National Night Out event in Parsippany aims to build relationships between police, community

Chick-fil-A mascot with Officer Andy Sadowski

PARSIPPANY — As attendees were arriving at the PAL Youth Center and Smith Field, the downpour of rain started and everyone ran for cover. At first people felt the event would be rained out, but after about fifteen minutes the rain stopped and cleared up for the event which had almost 5,000 attendees.

Similar events are held nationwide and are a chance for law enforcement and emergency personnel to build relationships and promote neighborhood camaraderie. It’s the first time the event has been held in Parsippany, previously residents had to attend National Night Out at Mennen Arena.

ShopRite Catering, Anthony Franco’s, Parsippany’s Best Pizza, Kona Ice were on hand cooking and serving hot dogs, pizza, penne pasta and other delicious items.

Parsippany-Troy Hills Mayor Michael Soriano said “I am proud to finally have National Night Out occur in our township. Parsippany is the largest township in Morris County, and National Night Out is a celebration for all of our residents and a great celebration for the men and women of the Parsippany-Troy Hills Police Department, as well as the staff and volunteers of our PAL. As our first National Night Out, we will continue to make sure it gets even better every year.”

“Hosting our first annual National Night Out here in Parsippany-Troy Hills, was a true partnership between the PAL and the PTHPD. It was a perfect way to bring the community together to support law enforcement, engage our community partners and our first responders. The turn-out, even with the weather, was beyond our expectations and was also a great new beginning for our Parsippany PAL,” said Sam Yodice, Parsippany PAL Executive Director.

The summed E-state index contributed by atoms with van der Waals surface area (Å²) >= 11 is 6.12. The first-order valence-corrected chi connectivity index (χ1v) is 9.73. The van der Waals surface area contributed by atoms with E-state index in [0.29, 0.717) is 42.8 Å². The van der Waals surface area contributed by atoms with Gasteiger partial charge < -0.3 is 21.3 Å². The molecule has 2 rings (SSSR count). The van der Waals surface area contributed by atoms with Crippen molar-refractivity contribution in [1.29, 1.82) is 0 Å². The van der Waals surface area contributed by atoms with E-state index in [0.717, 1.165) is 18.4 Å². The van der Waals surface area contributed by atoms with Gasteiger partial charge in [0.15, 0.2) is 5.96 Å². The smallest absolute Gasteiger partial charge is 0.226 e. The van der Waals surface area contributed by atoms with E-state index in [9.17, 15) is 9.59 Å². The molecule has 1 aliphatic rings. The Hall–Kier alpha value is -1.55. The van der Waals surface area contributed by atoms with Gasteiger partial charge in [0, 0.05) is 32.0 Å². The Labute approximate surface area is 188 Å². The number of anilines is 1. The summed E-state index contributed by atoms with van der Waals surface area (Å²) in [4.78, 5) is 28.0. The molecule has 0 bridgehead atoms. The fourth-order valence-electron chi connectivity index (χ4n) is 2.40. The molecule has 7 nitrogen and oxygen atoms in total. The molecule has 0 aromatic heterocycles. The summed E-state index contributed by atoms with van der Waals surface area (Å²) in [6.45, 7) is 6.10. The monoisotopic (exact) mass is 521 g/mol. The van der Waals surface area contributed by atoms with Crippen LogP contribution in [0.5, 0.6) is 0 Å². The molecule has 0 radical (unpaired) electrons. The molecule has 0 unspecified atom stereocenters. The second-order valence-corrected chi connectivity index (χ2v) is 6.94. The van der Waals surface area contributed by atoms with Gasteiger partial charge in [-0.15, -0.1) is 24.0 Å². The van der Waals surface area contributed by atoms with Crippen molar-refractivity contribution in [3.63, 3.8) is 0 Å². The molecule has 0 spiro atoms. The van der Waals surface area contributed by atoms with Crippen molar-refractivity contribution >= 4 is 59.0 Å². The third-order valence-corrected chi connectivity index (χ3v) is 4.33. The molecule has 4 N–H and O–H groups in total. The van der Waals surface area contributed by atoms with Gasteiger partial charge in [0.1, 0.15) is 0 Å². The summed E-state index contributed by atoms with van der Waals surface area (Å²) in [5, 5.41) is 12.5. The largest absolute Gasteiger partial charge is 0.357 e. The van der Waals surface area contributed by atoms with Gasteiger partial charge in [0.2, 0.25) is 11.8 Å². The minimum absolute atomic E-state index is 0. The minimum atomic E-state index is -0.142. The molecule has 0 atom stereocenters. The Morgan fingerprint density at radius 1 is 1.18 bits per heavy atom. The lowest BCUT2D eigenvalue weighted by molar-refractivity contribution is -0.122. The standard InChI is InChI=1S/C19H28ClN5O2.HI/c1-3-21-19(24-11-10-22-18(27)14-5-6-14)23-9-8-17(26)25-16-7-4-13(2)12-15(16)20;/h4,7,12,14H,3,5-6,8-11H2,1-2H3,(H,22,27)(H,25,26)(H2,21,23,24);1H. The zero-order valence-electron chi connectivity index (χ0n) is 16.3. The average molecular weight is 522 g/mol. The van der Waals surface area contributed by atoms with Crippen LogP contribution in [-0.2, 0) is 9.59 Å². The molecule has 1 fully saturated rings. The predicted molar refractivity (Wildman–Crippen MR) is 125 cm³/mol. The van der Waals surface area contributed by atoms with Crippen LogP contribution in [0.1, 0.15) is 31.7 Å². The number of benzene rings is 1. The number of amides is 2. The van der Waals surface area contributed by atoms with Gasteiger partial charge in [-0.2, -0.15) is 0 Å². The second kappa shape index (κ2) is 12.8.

The fun included free bean bag toss, raffle wheels, music by a D.J., Italian ice, face painting, carnival games and prizes, inflatable rides and bouncy houses. There was even a dunk tank where kids could dunk one of Parsippany’s finest.

“Parsippany Police proudly held our first National National Night Out; a groundbreaking initiative and tremendous effort by our Community Policing Division Officers and Youth Services Counselor. Seeing so many of our School District students with their Police Trading Cards in hand, parents and residents interacting with PTHPD Officer’s (especially at the dunk-tank) and with our excellent volunteer Emergency Services personnel was incredibly rewarding! Special thanks to all PTHPD Officers who worked extremely hard ensuring everyone’s safe walking and driving to the event, Sam Yodice and Ashley Garofalo at the PAL; and especially to Community Policing Lieutenant Ron Carrozzino, Sgt. Alan Griffin (Grif), Officer Remo D’ Alessandro and Youth Services Section counselor Sunny Fullerton who’s initiative and efforts made this all possible and successfully happen,” Said Parsippany-Troy Hills Police Chief Andrew Miller.

Dozens of vendors were also set up for local groups and businesses, and for sponsors, such as WISE Animal Rescue, Chick-fil-A, Liberty Mutual Insurance Company, Lakeland Hills YMCA, Orange Theory Fitness,  Parsippany PBA Local 131, Parsippany Rescue and Recovery, Rainbow Lakes Volunteer Fire Department District 2, Parsippany Animal Control, Liquid Church, Par-Troy Emergency Medical Services, Parsippany Volunteer Ambulance, Morris County Sheriff’s Hope One, Parsippany-Troy Hills Elks Lodge #2078, and Girls on the Run.

National Night Out is an annual community-building campaign that promotes police-community partnerships and neighborhood camaraderie to make our neighborhoods safer, more caring places to live. National Night Out enhances the relationship between neighbors and law enforcement while bringing back a true sense of community. Furthermore, it provides a great opportunity to bring police and neighbors together under positive circumstances.

Millions of neighbors take part in National Night Out across thousands of communities from all fifty states, U.S. territories and military bases worldwide on the first Tuesday in August. Neighborhoods host block parties, festivals, parades, cookouts and various other community events with safety demonstrations, seminars, youth events, visits from emergency personnel, exhibits and much, much more.

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